WHEN the Lord Jesus Christ began His work of preaching the Gospel, He chose from among His disciples twelve men, whom He trained for the duty of spreading the knowledge of the truth throughout all the world. This training included careful teaching about God's will and the way of salvation. But the manner in which He taught them was by making them witnesses of His holy life, wonderful works, and spiritual doctrine, that they might know Him and God the Father through Him (John xiv. 6-10; xvii. 3). He called these twelve men Apostles (Luke vi. 13), because He was about to send them forth as His messengers.1 After His Resurrection and shortly before His Ascension, He gave them their commission to make all nations disciples (Matt. xxviii. 19) and to be His witnesses "unto the uttermost part of the earth" (Acts i. 8). In order that they might not err in their teaching, but might be strengthened and enabled to do their work faithfully, fearlessly, and successfully, He promised that the Holy Spirit of God should within a few days descend upon them (Acts i. 5; see also John xiv. 16, 17, 26; xv. 26; xvi. 7-15; Acts i. 4, 8). In obedience to His command (Luke xxiv. 49; Acts i. 5) they awaited in Jerusalem the fulfilment of this promise. On the fiftieth day after Christ's Crucifixion and the seventh after His Ascension, when not only the eleven Apostles (one of the Twelve, Judas Iscariot, the traitor, was dead) but all other Christians in Jerusalem were gathered together for prayer, the Holy Spirit came down upon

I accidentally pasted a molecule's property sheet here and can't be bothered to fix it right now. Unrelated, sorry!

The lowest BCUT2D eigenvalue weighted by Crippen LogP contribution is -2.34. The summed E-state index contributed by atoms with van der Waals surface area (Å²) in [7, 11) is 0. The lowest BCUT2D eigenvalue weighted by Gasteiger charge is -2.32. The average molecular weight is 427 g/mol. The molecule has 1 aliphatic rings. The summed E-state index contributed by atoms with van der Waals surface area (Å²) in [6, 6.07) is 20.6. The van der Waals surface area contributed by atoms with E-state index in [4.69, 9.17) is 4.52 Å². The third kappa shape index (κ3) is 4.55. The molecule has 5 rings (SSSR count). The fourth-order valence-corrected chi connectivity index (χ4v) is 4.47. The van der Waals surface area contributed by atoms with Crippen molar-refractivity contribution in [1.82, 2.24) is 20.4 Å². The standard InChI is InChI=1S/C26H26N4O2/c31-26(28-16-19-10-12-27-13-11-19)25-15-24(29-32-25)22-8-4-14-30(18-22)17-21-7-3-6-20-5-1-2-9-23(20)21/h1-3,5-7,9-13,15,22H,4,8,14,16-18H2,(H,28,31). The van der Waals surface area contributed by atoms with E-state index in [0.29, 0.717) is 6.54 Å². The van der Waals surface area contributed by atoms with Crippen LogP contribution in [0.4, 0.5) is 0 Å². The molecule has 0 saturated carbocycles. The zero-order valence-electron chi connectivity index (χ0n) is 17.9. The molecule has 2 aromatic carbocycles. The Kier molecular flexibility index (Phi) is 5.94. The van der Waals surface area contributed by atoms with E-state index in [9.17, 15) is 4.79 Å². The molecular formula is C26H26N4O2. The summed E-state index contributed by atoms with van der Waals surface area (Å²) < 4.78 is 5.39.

1 Compare Surah lxi. 14.

them all in the manner which is related in the Acts of the Apostles (Acts ii. 1-13), inspiring them with love, faith, zeal, courage, and remembrance of what Christ had taught them (John xiv. 26), and also gradually leading them to a perfect knowledge of the truth (John xvi. 13) which God wished them to know and teach. As a sign that they were to preach the Gospel among all nations, they were on that day enabled to speak foreign languages (Acts ii. 4), though we never afterwards hear of their preaching in distant lands without having to study the languages of the people. God gave them for the moment the power of using other tongues, but only for a sign, not to encourage laziness in study. Some at least of the Apostles were also enabled to work miracles of healing, similar to those wrought by Christ Himself (Acts ii. 43; iii. 1-11; v. 12-16; viii. 17; ix. 31-43), but these were done in Christ's name and by His authority and power (Acts iii. 6, 16), not by any power of their own. Some years afterwards, when Paul became an Apostle, he was given the same power and authority as the other Apostles. Many of his miracles of healing are mentioned in the Acts (Acts xiv. 8-10; xix. 6, 11, 12; xx. 9, 10; xxviii. 8, 9). The power of working miracles of healing was given only for a limited time, and probably ceased on the death of the Apostles. Had it remained permanently among Christians, it would have become so common that miracles would have lost their evidential value. But at the beginning of the growth of the Christian Church such miraculous power was of great importance, to confirm the faith of those who had to endure persecution because they believed in Christ. We do not find that miracles were used either by Christ or by His Apostles to convince unbelievers.

The Apostles were aided by the Holy Spirit in their proclamation of the Gospel, so that they set forth not their own opinions, but the teaching which God gave them (Mark xiii. 11; John xiv. 26; Rom. xv. 18, 19; I Cor. ii. 12, 13; 1 Thess. ii. 13). Therefore what